That’s one of the errors we spoke about last winter when we were defining our doctrine of the Word of God. We dare not put human traditions on an equal basis, let alone a higher basis, than the Word of God himself. Worse than our doctrine going astray, our understanding of holiness will suffer and we will find ourselves unclean and unqualified to ascend the holy hill of the Lord.

The example Jesus holds up for the Pharisees may have parallels in our own experience if we examine our habits and practices carefully. The Pharisees had a tradition that said if you dedicate something to God then that means no human is allowed to use it any more. So people who wanted to hold things back from their parents would declare those things dedicated to God, and that proved to be a convenient end run around the commandment to honor one’s father and mother.

Today we may not have Corban traditions by that name, but do we tell people we can’t come and do them some loving service right at this moment because this half hour of the day is dedicated to our Quiet Time? Do we tell the church that we can’t participate in its next activity because our tradition of family-time has to come first? And do we tell our family that we can’t participate in its next activity because our tradition of attending church has to come first? The point is not that these aren’t and shouldn’t be priorities. The point is that sometimes we use our claims about traditional priority as a legalistic excuse for not doing what we know we really ought to be doing if we listened to God with our hearts instead of our made-up rules.

And so Jesus quotes from the authority of the Old Testament which he always supports and respects, in this case the prophet Isaiah, in ch.29:

“This people honors me with their lips, but their heart is far from me; in vain do they worship me, teaching as doctrines the commandments of men.”

All this emphasis on washing turns out not to be clean worship but just the opposite. Holiness, Jesus says, is a matter of a heart that loves God and not self.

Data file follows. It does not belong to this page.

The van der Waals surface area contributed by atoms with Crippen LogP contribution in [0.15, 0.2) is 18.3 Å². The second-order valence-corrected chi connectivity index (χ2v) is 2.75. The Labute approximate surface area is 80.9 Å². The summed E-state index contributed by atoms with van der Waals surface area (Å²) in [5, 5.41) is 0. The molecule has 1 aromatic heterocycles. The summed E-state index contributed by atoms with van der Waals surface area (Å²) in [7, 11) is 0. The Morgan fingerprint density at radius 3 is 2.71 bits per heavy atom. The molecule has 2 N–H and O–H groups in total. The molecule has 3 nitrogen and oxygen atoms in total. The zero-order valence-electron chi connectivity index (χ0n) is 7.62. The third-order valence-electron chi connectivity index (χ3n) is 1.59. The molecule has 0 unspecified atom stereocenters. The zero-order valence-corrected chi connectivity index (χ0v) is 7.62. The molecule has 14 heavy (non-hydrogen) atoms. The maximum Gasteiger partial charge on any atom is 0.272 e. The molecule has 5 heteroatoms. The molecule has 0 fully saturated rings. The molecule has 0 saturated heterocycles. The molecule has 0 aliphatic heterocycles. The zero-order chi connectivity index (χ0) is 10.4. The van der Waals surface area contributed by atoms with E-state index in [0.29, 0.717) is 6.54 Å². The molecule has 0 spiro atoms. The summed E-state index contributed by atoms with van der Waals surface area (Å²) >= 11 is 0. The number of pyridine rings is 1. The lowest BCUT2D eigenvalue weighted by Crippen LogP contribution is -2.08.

The context of that verse in Isaiah is significant, but we’ll return to it in just a moment after we’ve thought about how the two healings that follow this exchange with the Pharisees fit into Mark’s larger point.

In v.24, Jesus now travels away from some Jewish men who thought that the Judaism they had constructed for themselves would make them holy only to find themselves judged unclean by Jesus, to visit a house in a Gentile town of Phoenicia (in Lebanon) that was hostile to the Jews where he meets a non-Jewish woman who manages to take one of the traditions of the Pharisees that Jesus tries out on her and to outargue it so effectively that Jesus throws the unclean spirit out of her daughter.

This is a remarkable contrast, and I think Mark wants us to learn from it what a sharp contrast there is between the external show of the Pharisees that they called cleanness and the internal reality of this woman who falls at Jesus’ feet in v.25, just like another externally unclean woman with her flow of blood did in ch.5, to both of whom he gives the gift of cleanness.

From every criterion of the traditions of the Pharisees this woman is a picture of uncleanness. She’s female. She’s Gentile. She’s from Tyre that was legendary among the Jews for paganism. She’s not one of the children of Israel. She’s a Gentile dog. And so what would the Pharisees say? “It’s not right to take the children’s bread and throw it to the little mongrels.” The blessings of the covenants God made with our fathers belong to us, not to those unclean outsiders. Isn’t that what Moses said? Why else did Moses give us all those laws about keeping our identity firm?

And this ritually unclean outsider turns out to be a sharper exegete of the Law itself than its proud and educated teachers. Yes, the Law wanted to maintain an identity for Judaism, so that the Jewish people could draw an unmistakable and unambiguous picture in and through the Jews of what God wanted to do for all the peoples to the ends of the earth.

“Yes, Lord,” she answers, “but even the little puppies under the table eat the crumbs that come from the bread of the extended family.” The word she uses for “children” is not the term for biological, ethnic offspring that the Pharisees used in Jesus’ expression. It was a different term that remembered that the covenant with Abraham was not made just with his biological children but with all the members and slaves in his household who trusted the God of the covenant.

Her argument is reminiscent of the Apostle Paul’s in Rom 9 when he observed that “not all who are biologically descended from Israel belong to the true Israel, and not all are children of Abraham because they are his offspring. This means (he said in 9:8) that it is not the children of the flesh who are the children of God, but the children of the promise are counted as offspring.”